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Brown eggs come from brown hen varieties, white eggs from white hens. Photo by Alessandro Paiva| SXC.

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January 2008
Last updated March 2010

Product Reviews / Main Nibbles / Cheese-Butter-Yogurt-Eggs

All About Eggs

Page 2: Egg Facts & Tips

 

This is Page 2 of a two-page article. Click on the black links below to visit other pages.

 

Egg Facts

Is there a nutritional difference between brown eggs and white eggs?

No, they have the same nutritional value. The shell color is a function of the color of the hen: White breeds produce white eggs and brown breeds produce brown eggs (simple!). The reason that brown eggs tend to be costlier is that brown breeds are larger and require more feed. The color of the yolk is based on the feed. A diet of wheat and white corn meal would produce an almost colorless yolk; but adding yellow corn meal and/or marigolds produces the deep yellow yolk preferred in the U.S.
  Brown Eggs
Photo by Monika Szczygiet | SXC.

How long are eggs fresh after purchase?

Eggs can be stored in their cartons in the refrigerator for four to five weeks beyond the carton’s date. If the date is stamped in Julian numbers, which reflects the consecutive days of the year, note that January 1 is 001 and December 31 is 365. Once an egg begins to age, it loses moisture through its shell, which is porous, and begins to dry out. The membranes that hold the egg structure begin to loosen; that’s why the yolk may not be anchored in the center of the white. An older egg would be most appropriate for a mixed dish, a batter or a hard cooked egg, which should be easier to peel than a freshly laid egg.

What’s the best way to store eggs?
Eggs should be refrigerated at 40°F. THe USDA advises that eggs left out for more than two hours may be subject to bacteria growth, and should be discarded. (It is fine to let raw eggs come to room temperature before using—20 to 30 minutes. But they should be used and cooked or re-refrigerated within two hours.) Leave the eggs in their carton on an inside refrigerator shelf where temperature does not vary—not on the refrigerator door. The carton insulates the eggs from loss of moisture.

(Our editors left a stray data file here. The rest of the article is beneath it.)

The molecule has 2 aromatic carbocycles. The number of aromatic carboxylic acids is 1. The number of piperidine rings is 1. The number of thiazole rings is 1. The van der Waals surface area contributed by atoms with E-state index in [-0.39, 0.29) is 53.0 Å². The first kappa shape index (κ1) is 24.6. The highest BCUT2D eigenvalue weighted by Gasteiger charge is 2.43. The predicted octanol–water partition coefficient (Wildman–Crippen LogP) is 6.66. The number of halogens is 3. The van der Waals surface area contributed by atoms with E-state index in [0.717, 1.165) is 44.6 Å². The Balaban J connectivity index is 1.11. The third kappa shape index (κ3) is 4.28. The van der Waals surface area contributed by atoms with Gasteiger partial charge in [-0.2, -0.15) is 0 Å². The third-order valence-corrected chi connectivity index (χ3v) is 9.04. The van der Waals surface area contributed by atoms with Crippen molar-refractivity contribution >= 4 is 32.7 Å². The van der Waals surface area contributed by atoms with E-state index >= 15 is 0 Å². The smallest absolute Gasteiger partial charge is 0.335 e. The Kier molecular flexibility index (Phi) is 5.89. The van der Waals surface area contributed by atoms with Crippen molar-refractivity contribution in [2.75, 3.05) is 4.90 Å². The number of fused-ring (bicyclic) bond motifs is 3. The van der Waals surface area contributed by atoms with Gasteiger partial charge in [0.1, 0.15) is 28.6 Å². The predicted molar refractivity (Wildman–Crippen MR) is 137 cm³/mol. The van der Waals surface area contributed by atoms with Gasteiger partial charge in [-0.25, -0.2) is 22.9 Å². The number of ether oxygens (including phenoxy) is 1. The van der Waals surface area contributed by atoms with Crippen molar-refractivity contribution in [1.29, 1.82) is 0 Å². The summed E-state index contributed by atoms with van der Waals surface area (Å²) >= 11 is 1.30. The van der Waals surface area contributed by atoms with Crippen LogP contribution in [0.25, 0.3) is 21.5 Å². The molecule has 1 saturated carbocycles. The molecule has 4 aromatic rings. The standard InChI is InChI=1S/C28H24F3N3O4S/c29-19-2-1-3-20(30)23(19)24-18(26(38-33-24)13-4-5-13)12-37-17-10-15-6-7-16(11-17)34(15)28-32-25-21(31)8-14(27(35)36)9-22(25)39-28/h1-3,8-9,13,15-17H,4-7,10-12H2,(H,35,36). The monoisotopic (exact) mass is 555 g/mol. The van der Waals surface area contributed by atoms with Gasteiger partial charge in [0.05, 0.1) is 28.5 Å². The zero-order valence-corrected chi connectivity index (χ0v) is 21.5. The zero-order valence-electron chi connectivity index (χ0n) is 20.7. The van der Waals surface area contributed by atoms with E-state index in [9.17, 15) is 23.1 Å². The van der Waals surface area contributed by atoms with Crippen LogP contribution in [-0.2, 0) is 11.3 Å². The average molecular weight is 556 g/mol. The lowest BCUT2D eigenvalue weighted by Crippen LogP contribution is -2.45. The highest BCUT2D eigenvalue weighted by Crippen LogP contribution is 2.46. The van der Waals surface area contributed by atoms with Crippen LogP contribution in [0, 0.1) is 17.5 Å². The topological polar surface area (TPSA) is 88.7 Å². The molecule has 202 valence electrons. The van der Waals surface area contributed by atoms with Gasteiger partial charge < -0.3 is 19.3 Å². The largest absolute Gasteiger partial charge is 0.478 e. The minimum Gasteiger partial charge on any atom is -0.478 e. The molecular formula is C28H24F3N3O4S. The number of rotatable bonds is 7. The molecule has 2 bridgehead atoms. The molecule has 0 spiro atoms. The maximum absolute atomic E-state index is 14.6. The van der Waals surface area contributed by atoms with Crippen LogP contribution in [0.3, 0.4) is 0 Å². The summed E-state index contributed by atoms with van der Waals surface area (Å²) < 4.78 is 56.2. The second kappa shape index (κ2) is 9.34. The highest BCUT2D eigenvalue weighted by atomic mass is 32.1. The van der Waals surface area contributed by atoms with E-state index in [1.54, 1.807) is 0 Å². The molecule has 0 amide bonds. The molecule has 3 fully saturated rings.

What’s the story about salmonella in eggs?

In the 1980s, a specific strain of salmonella bacteria was found growing in the reproductive organs of egg-laying hens. It  is rare, but in one in 20,000 eggs, the Salmonella bacteria may infect an egg. Cooking destroys the bacteria, which is why people are advised not to use raw eggs in egg nog, steak tartare, Caesar salad, etc. To use “safe raw eggs” in recipes, the USDA recommends heating the eggs in a liquid from the recipe over low heat, stirring constantly, until the mixture reaches 160°F. Then combine it with the other ingredients and complete the recipe.
 
Basket Of Eggs
Photo of eggs by Rodolfo Clix | SXC.

Egg Tips

Never use a cracked raw egg. It can easily be contaminated with bacteria.

Tell a raw egg from a boiled egg by spinning it on the countertop. The cooked egg will spin easily while the raw egg will wobble due to its shifting liquid content.

Look at the egg shell to determine an egg’s freshness. An old egg has a smooth and somewhat shiny shell; a fresh egg has a rough, matte shell.

If you have more eggs than you can use, you can freeze them. However, they must be removed from the shell. Whites will freeze well for 12 months. Yolks don’t freeze well, so you may also wish to separate the yolks from whites.

Information courtesy of the American Egg Board and the USDA.

 

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